• The persecution and genocide were carried out in stages. Various laws to remove the Jews from civil society, most prominently the Nuremberg Laws, were enacted in Germany years before the outbreak of World War II. Concentration camps were established in which inmates were subjected to slave labor until they died of exhaustion or disease. Where Germany conquered new territory in eastern Europe, specialized units called Einsatzgruppen murdered Jews and political opponents in mass shootings. The occupiers required Jews and Romani to be confined in overcrowded ghettos before being transported by freight train to extermination camps where, if they survived the journey, most were systematically killed in gas chambers. Every arm of Germany’s bureaucracy was involved in the logistics that led to the genocides, turning the Third Reich into what one Holocaust scholar has called “a genocidal state”.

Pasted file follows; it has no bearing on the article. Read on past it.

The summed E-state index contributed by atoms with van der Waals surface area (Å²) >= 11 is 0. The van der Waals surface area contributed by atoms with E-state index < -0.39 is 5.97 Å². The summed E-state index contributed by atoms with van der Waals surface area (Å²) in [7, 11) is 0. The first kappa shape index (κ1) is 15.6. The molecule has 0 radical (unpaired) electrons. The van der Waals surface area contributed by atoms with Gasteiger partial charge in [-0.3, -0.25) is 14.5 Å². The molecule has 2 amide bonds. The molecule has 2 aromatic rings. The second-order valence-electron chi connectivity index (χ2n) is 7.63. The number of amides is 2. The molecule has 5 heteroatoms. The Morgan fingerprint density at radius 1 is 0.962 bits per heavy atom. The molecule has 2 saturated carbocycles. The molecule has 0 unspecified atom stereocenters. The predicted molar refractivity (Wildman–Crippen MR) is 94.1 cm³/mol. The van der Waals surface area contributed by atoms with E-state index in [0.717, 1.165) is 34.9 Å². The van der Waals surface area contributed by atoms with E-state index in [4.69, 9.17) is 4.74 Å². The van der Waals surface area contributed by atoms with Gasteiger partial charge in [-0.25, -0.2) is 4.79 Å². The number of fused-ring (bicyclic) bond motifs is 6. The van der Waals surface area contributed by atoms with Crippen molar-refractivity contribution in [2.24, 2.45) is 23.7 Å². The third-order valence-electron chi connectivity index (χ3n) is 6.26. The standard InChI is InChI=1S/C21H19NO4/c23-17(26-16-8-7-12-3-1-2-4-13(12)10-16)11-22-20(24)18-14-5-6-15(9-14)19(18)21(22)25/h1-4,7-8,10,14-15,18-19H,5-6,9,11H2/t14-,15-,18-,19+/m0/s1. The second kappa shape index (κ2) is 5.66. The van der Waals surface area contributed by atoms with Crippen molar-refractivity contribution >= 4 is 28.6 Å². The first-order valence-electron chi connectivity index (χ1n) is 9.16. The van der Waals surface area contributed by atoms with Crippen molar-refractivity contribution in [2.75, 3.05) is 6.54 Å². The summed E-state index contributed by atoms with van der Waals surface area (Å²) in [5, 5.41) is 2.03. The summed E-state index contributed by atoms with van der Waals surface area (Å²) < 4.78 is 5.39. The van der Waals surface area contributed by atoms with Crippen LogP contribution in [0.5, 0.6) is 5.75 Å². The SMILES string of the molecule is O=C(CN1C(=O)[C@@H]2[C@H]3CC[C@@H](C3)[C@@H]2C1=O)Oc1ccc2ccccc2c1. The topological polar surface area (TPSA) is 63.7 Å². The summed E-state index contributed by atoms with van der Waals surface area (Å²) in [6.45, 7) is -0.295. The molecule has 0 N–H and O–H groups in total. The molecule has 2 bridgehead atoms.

• There are numerous Holocaust Memorials throughout the world, including in Jerusalem, Washington, and Berlin, Germany.

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• However, it was not the German Nazis, but the Croatian Ustase who were responsible for some of the most bloody and sadistic crimes carried out against the Orthodox population in Croatia. Some of their crimes so heinous that they even appalled the Nazis.
• The Ustaše committed their deeds in a bestial manner not only against males of conscript age, but especially against helpless old people, women and children. The number of the Orthodox that the Croats massacred and sadistically tortured to death has been estimated at approximately three hundred thousand.
• The legacy of the brutality of this genocidal campaign still affects the political situation in that part of Europe.